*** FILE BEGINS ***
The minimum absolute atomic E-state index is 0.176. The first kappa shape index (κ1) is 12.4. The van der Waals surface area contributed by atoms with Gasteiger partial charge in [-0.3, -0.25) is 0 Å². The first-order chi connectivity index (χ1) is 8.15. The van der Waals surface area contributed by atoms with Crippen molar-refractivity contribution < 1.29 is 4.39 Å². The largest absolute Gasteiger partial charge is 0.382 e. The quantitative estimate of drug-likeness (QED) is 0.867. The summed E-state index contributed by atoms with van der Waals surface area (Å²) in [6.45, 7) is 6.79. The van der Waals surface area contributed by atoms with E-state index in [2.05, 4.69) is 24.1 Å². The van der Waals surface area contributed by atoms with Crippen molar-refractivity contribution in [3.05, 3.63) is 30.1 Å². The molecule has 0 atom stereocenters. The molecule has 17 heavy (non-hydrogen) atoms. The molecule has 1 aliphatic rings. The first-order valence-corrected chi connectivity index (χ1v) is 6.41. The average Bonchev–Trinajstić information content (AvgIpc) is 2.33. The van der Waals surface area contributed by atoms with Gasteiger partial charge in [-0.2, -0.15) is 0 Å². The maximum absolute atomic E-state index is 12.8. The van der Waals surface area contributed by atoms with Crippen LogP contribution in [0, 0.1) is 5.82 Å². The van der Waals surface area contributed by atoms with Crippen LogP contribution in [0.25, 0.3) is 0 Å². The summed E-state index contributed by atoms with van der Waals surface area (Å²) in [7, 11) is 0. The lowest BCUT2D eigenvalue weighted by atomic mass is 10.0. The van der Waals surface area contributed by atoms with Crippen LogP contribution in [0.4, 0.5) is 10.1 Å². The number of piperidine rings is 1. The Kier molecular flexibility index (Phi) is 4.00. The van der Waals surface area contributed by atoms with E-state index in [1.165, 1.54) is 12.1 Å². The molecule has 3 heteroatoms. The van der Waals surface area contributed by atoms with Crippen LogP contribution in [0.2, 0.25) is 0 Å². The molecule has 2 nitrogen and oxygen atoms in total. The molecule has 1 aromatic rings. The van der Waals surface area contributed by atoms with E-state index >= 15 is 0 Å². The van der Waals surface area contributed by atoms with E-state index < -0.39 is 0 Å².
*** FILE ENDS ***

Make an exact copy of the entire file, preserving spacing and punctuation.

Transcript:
The minimum absolute atomic E-state index is 0.176. The first kappa shape index (κ1) is 12.4. The van der Waals surface area contributed by atoms with Gasteiger partial charge in [-0.3, -0.25) is 0 Å². The first-order chi connectivity index (χ1) is 8.15. The van der Waals surface area contributed by atoms with Crippen molar-refractivity contribution < 1.29 is 4.39 Å². The largest absolute Gasteiger partial charge is 0.382 e. The quantitative estimate of drug-likeness (QED) is 0.867. The summed E-state index contributed by atoms with van der Waals surface area (Å²) in [6.45, 7) is 6.79. The van der Waals surface area contributed by atoms with E-state index in [2.05, 4.69) is 24.1 Å². The van der Waals surface area contributed by atoms with Crippen molar-refractivity contribution in [3.05, 3.63) is 30.1 Å². The molecule has 0 atom stereocenters. The molecule has 17 heavy (non-hydrogen) atoms. The molecule has 1 aliphatic rings. The first-order valence-corrected chi connectivity index (χ1v) is 6.41. The average Bonchev–Trinajstić information content (AvgIpc) is 2.33. The van der Waals surface area contributed by atoms with Gasteiger partial charge in [-0.2, -0.15) is 0 Å². The maximum absolute atomic E-state index is 12.8. The van der Waals surface area contributed by atoms with Crippen LogP contribution in [0, 0.1) is 5.82 Å². The van der Waals surface area contributed by atoms with Crippen LogP contribution in [0.25, 0.3) is 0 Å². The summed E-state index contributed by atoms with van der Waals surface area (Å²) in [7, 11) is 0. The lowest BCUT2D eigenvalue weighted by atomic mass is 10.0. The van der Waals surface area contributed by atoms with Crippen LogP contribution in [0.4, 0.5) is 10.1 Å². The number of piperidine rings is 1. The Kier molecular flexibility index (Phi) is 4.00. The van der Waals surface area contributed by atoms with E-state index in [1.165, 1.54) is 12.1 Å². The molecule has 3 heteroatoms. The van der Waals surface area contributed by atoms with Crippen LogP contribution in [0.2, 0.25) is 0 Å². The molecule has 2 nitrogen and oxygen atoms in total. The molecule has 1 aromatic rings. The van der Waals surface area contributed by atoms with E-state index >= 15 is 0 Å². The van der Waals surface area contributed by atoms with E-state index < -0.39 is 0 Å².